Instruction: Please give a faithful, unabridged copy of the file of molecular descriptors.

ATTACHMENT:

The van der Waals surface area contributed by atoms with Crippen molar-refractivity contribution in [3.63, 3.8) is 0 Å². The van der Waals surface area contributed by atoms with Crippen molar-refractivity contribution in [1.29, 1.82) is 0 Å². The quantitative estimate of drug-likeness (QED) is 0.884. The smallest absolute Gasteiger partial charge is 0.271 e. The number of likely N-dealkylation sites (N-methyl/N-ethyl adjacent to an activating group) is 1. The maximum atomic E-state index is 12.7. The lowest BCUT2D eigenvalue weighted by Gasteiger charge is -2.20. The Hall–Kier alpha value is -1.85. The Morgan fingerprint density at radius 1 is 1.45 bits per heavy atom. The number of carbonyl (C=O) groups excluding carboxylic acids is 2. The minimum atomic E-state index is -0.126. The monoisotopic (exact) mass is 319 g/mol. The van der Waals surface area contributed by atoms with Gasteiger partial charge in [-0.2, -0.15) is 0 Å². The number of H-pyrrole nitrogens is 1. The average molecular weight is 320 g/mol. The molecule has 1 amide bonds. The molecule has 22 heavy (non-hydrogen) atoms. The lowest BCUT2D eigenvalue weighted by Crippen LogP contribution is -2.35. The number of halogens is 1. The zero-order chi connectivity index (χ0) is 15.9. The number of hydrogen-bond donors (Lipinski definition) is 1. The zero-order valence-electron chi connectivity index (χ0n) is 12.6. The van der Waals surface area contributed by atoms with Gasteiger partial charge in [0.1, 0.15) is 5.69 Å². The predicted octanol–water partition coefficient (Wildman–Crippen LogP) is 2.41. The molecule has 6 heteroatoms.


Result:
The van der Waals surface area contributed by atoms with Crippen molar-refractivity contribution in [3.63, 3.8) is 0 Å². The van der Waals surface area contributed by atoms with Crippen molar-refractivity contribution in [1.29, 1.82) is 0 Å². The quantitative estimate of drug-likeness (QED) is 0.884. The smallest absolute Gasteiger partial charge is 0.271 e. The number of likely N-dealkylation sites (N-methyl/N-ethyl adjacent to an activating group) is 1. The maximum atomic E-state index is 12.7. The lowest BCUT2D eigenvalue weighted by Gasteiger charge is -2.20. The Hall–Kier alpha value is -1.85. The Morgan fingerprint density at radius 1 is 1.45 bits per heavy atom. The number of carbonyl (C=O) groups excluding carboxylic acids is 2. The minimum atomic E-state index is -0.126. The monoisotopic (exact) mass is 319 g/mol. The van der Waals surface area contributed by atoms with Gasteiger partial charge in [-0.2, -0.15) is 0 Å². The number of H-pyrrole nitrogens is 1. The average molecular weight is 320 g/mol. The molecule has 1 amide bonds. The molecule has 22 heavy (non-hydrogen) atoms. The lowest BCUT2D eigenvalue weighted by Crippen LogP contribution is -2.35. The number of halogens is 1. The zero-order chi connectivity index (χ0) is 15.9. The number of hydrogen-bond donors (Lipinski definition) is 1. The zero-order valence-electron chi connectivity index (χ0n) is 12.6. The van der Waals surface area contributed by atoms with Gasteiger partial charge in [0.1, 0.15) is 5.69 Å². The predicted octanol–water partition coefficient (Wildman–Crippen LogP) is 2.41. The molecule has 6 heteroatoms.